Nationally, experts estimate there are at least 500,000 former industrial manufacturing sites that are blighted and often contaminated with hazardous substances. Some of the “brownfield” sites are large tracts; other are former factories sometimes referred to as “vertical brownfields.”

        Many states provide some assurance to redevelopment investors by promising not to file environmental lawsuits if the investors agree to defined cleanup goals.

        Governments that work to reduce a lender's risk or a borrower's cost of financing or that help with financing can be rewarded with tax revenues from a revived property and often additional investment in nearby areas, according to the studies by the Northeast-Midwest Institute, an advocate for brownfield redevelopment.

        But states and municipalities sometimes make tax credits so complicated they aren't of use to many redevelopers, said Pete Sepp of the National Taxpayers Union.

        “Tax credits are never the ideal way to make fiscal policy,” he said. “It might be wiser, for example, to simply consolidate many of these provisions under some new construction tax policy that encourages development across the board of distressed, or old, properties.”

        In Chattanooga, Tenn., a public-private nonprofit development company helped acquire and clean up old industrial land along the Tennessee River for construction of the Tennessee Aquarium and a public plaza.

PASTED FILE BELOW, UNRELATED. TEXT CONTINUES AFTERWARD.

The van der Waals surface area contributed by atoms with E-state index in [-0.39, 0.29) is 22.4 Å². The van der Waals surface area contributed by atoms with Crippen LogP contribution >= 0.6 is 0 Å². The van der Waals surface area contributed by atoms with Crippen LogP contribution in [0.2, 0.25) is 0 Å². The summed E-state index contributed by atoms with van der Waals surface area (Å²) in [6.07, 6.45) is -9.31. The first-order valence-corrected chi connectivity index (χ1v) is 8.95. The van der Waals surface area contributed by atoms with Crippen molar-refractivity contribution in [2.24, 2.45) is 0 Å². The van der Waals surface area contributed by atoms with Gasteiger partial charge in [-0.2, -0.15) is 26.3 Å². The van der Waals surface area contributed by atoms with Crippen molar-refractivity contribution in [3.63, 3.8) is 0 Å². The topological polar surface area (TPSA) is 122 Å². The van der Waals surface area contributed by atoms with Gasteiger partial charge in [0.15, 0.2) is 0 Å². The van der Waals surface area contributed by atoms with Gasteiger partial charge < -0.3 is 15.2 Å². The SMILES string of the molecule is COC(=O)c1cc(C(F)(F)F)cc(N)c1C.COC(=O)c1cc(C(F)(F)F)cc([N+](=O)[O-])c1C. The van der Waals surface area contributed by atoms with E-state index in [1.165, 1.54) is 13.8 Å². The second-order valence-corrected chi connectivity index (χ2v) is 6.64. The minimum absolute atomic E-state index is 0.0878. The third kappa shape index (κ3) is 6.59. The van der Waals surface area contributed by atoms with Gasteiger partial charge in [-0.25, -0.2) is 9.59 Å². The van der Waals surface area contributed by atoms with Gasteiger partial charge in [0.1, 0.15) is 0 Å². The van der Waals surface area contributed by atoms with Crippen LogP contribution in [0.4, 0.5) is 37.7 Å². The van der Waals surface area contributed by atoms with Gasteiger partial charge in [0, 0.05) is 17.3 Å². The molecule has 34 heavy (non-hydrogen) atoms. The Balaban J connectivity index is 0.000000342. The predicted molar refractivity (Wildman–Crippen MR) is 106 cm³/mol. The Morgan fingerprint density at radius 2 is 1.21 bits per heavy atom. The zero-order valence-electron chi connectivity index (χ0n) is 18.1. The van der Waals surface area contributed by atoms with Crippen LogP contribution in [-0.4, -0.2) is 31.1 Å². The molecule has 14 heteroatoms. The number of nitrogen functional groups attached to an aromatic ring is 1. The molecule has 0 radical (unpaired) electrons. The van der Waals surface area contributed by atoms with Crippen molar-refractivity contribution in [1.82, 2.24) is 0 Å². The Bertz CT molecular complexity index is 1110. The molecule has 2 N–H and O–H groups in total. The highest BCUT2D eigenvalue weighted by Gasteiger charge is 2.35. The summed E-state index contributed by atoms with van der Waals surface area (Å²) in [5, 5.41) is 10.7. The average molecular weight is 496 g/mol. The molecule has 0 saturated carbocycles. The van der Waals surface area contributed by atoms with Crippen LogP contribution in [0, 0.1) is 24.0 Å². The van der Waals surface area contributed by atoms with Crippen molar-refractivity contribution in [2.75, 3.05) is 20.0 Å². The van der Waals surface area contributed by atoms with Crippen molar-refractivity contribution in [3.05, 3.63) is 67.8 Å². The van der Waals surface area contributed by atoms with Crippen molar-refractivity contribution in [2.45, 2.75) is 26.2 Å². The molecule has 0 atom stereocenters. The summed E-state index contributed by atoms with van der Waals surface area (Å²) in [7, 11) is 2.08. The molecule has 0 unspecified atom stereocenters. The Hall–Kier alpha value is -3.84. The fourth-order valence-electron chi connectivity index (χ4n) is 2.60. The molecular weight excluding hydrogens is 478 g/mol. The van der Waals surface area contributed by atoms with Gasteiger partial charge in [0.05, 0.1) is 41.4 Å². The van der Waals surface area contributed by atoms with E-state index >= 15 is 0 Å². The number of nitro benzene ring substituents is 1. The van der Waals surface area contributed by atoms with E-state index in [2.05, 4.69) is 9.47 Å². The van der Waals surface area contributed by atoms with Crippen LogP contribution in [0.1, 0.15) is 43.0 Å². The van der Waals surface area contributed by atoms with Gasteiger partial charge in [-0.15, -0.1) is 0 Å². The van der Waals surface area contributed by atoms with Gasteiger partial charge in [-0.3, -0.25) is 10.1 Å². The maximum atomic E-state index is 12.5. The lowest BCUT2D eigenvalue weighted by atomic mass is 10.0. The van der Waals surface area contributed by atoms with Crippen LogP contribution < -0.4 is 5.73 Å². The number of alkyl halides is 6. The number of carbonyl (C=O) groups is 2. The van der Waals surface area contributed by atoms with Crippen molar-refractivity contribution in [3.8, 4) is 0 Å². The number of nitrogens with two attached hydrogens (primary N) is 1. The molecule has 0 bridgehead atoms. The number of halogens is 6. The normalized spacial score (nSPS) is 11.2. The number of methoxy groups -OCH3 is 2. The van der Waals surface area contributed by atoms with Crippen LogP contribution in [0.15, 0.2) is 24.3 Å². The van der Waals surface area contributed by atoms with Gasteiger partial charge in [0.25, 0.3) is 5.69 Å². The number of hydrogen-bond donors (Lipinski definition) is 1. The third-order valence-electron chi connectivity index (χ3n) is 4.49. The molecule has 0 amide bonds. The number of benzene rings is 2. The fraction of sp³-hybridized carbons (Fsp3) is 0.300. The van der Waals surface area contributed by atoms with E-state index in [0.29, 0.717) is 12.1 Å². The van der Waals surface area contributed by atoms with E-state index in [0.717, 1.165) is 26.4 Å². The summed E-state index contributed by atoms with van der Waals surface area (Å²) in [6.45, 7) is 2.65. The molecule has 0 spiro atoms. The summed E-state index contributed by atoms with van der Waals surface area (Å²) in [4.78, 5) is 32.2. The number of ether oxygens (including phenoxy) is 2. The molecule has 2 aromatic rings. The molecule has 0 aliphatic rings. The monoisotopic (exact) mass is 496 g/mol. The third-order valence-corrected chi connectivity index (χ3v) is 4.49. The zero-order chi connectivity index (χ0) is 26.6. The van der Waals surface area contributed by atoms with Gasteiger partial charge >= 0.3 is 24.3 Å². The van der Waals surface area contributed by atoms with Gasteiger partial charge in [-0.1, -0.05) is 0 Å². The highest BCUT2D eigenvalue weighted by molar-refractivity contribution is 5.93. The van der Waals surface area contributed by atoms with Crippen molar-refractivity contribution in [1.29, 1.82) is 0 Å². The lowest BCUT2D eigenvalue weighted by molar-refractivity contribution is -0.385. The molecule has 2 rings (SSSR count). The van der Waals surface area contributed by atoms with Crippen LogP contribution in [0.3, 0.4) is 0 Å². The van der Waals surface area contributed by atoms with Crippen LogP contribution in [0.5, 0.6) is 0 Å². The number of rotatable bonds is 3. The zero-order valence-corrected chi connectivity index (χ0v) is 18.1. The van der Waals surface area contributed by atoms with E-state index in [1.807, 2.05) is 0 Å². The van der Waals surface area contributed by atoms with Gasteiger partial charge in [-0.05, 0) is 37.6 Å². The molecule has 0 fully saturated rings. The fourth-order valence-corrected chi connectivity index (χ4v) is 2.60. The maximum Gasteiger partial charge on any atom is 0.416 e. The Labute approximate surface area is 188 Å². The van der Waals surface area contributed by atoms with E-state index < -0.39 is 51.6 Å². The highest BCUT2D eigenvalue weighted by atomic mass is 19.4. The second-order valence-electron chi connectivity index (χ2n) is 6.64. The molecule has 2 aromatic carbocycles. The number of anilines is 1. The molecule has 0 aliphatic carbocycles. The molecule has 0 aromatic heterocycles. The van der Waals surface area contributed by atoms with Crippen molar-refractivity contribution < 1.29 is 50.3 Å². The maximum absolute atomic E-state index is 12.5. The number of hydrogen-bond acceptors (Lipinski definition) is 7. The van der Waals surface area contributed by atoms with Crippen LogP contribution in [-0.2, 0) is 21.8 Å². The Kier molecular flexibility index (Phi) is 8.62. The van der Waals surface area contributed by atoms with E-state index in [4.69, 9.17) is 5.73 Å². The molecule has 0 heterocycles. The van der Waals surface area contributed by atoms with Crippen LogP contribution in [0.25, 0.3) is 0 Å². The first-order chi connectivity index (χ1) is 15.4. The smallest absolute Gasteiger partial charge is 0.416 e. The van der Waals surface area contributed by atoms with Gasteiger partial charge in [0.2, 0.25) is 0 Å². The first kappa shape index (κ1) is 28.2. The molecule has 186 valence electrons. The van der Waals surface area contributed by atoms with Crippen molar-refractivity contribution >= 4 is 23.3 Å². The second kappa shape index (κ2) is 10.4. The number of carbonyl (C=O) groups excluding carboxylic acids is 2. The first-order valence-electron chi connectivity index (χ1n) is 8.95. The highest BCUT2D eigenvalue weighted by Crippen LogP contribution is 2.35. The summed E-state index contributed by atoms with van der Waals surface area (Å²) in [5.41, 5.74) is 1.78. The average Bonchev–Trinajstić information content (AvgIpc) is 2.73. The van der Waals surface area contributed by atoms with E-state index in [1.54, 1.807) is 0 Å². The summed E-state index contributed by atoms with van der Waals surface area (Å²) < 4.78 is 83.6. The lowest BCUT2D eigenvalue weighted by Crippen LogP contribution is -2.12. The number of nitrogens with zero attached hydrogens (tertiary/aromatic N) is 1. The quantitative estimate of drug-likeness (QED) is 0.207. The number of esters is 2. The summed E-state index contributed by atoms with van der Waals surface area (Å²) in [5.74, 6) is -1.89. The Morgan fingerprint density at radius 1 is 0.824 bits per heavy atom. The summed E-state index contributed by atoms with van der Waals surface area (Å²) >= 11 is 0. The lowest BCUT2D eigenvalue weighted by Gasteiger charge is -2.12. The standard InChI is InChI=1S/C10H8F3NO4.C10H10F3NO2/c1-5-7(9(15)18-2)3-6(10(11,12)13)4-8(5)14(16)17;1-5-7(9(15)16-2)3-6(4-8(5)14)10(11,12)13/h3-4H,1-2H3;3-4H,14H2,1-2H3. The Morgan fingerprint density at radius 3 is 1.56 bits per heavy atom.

The River City Co.'s donation of the land set the stage for construction of the privately funded $45 million aquarium, which opened in 1992.

        “That's a point of pride,” aquarium spokeswoman Kathie Fulgham said of the private funding.

        The construction led to new commercial development nearby and a new ballpark for the city's minor-league baseball team. Chattanooga officials estimate the value of the riverside development at $300 million.

        Chicago spent $370,000 to clean up and regrade an abandoned site in an agreement in which a meatpacking company next door invested $5.2 million to establish a smokehouse on the land and hire 100 new employees there.

        “This project illustrates how carefully targeted public spending can leverage significant private investment,” the Northeast-Midwest Institute wrote in an evaluation of the Chicago project.

        The city of Piqua, about 80 miles north of Cincinnati, is going ahead by itself with plans to clean up and rehabilitate the idle Fort Piqua Hotel, an 1891 building on the downtown square.

        The city is pursuing state funding to help cover the cost and is seeking historic-property tax credits for the building, where Presidents Theodore Roosevelt and William Howard Taft once spoke, said Mark Rohr, city manager.

        However, Piqua expects to shoulder the bulk of the $8.3 million expense.

        The hotel would become home to the public library, several businesses and a senior center. With luck, renovation could begin next June and be done in 18 months, Rohr said.

        The city of 22,000 people will benefit by preserving a historic property, making its downtown more attractive and getting tax revenues from businesses that operate there, Rohr said.

        “It would be a terrible thing to lose,” he said of the Romanesque-style stone building, vacant for more than 15 years. “We've tried to get it done through private resources in the past and haven't had much luck. So we've decided to go at it ourselves.”